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India is going through a music renaissance: Zakir Hussain

As Zakir Hussain readies to present the world premiere of Peshkar, his first tabla concerto with the Symphony Orchestra of India, he speaks of how Indian Classical music is finding global acceptance

Q. What was the idea behind composing the tabla and orchestral piece, Peshkar, the first ever commission by the National Centre of the Performing Arts (NCPA) for Symphony Orchestra of India (SOI)?
A. Peshkar is considered to be the opening movement of a tabla solo recital, the word (Peshkar) also refers to an individual whose job it was to present to the king, the business of the day. Since this was a tabla concerto, it would have to present the repertoire as performed in a solo recital, beginning with Peshkar and laying the rest of the repertoire down in the order as prescribed. The handicap in this is that the tabla recital relies on the sarangi to play the lehra, which is the skeletal melody representing the rhythm cycle, played as a metronomic melodic timekeeper. The challenge, therefore, was to use the lehra as the base of the melodic content of the piece and build an interaction between the tabla and the orchestra with not only the rhythmic elements, but also the melodic and harmonic features of the orchestra. I hope that we have arrived at a desired balance of these great traditions.

Zakir Hussain
Pic Courtesy/Jim Mcguire

Q. Did you face any challenges while merging the Indian and Western sensibilities for this piece?
A. This is my first ever tabla concerto. Therefore, there will be hiccups, and chipping and chiselling of the piece as we perform it a few more times. I don’t claim to have found the correct mix. I don’t want to impose my thinking on the sensibilities of the traditionalists of both styles of music, but some constructive comments from the experts can only help.

Zakir Hussain (centre) performing with the SOI for The Melody Of Rhythm: Triple Concerto with banjoist Bela Fleck (left) and double bassist Edgar Meyer (right) in 2013
Zakir Hussain (centre) performing with the SOI for The Melody Of Rhythm: Triple Concerto with banjoist Bela Fleck (left) and double bassist Edgar Meyer (right) in 2013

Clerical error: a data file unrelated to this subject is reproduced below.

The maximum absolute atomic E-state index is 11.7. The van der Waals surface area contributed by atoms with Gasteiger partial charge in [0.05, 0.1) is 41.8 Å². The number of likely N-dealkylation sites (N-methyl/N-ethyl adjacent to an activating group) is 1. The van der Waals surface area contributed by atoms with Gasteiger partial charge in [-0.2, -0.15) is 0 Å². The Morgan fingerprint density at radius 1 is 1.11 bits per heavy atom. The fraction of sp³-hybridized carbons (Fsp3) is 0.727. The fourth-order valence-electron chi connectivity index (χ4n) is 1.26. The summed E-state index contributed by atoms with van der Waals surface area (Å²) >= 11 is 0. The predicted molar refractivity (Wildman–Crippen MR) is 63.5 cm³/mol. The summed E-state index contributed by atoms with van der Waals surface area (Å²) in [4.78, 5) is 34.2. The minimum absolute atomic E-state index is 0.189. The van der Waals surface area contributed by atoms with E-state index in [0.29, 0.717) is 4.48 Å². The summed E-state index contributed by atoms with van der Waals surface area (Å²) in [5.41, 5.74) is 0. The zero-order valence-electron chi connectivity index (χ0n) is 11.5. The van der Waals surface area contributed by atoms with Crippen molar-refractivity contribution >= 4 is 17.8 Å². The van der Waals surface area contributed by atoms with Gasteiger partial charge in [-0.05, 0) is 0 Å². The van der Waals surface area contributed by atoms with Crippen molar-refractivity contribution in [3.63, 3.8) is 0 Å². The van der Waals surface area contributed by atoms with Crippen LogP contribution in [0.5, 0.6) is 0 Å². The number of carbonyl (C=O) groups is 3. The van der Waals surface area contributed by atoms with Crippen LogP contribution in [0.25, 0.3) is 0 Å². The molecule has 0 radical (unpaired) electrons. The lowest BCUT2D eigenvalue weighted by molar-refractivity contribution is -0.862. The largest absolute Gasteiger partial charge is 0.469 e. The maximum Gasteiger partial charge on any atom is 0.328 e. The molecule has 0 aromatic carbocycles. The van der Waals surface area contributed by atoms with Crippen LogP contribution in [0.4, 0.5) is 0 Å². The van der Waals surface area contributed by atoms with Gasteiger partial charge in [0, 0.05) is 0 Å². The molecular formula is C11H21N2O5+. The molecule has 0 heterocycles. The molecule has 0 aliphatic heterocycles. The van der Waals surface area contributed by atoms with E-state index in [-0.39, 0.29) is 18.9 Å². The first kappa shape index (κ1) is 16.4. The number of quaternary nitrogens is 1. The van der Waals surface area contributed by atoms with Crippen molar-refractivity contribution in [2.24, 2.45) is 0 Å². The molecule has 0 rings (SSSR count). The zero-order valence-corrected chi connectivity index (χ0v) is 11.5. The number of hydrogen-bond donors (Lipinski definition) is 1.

Q. How has the experience been of working with Zane Dalal, who will be conducting the orchestra?
A. My first interaction with the SOI was when Edgar Meyer, Bela Fleck and I performed our triple concerto, Melody Of Rhythm, with the SOI (in 2013). We felt that maestro Zane Dalal and the orchestra did full justice to the piece, the orchestra played really well under the baton of Maestro Dalal. Our impression was that SOI was no less then the Detroit Symphony or Nashville Symphony or Denver Symphony, all of whom had played our piece.

Q. Do you believe that there is a better sense of respect and understanding towards Indian Classical music now, when compared to 10 or 20 years before?
A. I think India is going through a music renaissance. There are great composers and musicians here who are constantly setting the bar higher. I feel that this transitional period in India will point the way forward to the rest of the world as far as the future of music in the 21st century.

Khushroo N Suntook
Khushroo N Suntook (NCPA Chairman and Founder of the SOI)

Q. What can fans expect from you in the coming months?
A. This fall, I have a tour in the USA with Hariharan bhai, and an Indian tribute to Jazz tour with Louiz Banks, Shankar Mahadevan, Dave Holland, Eric Harland, Vinnie Colaiuta, Amit Chatterjee and Chris Potter before I return back to India for the music season this winter.

On: September 25 and September 26, 7 pm
At: Jamshed Bhabha Theatre, NCPA, Nariman Point.
Log on to: bookmyshow.com

Also see at 19th season of SOI

>> Attend Bridging East and West, an open discussion with Zakir Hussain and music conductor Zane Dalal on the making of Peshkar.
On: September 24, 6.30 pm
At: Experimental Theatre

>> Watch the renowned Swiss conductor, Charles Dutoit lead the orchestra in a programme featuring Dvorák’s beloved
‘New World’ Symphony.
On: October 1 and 2, 7 pm AT Jamshed Bhabha Theatre

>> An orchestral presentation of Beethoven’s fourth symphony and Glinka’s overture to Ruslan and Ludmilla. Also, listen to two works inspired by India Goldmark’s Sakuntala and the intermezzo from Elgars, the Crown of India.
On: October 5, 7 pm
At: Jamshed Bhabha Theatre (all venues at NCPA)

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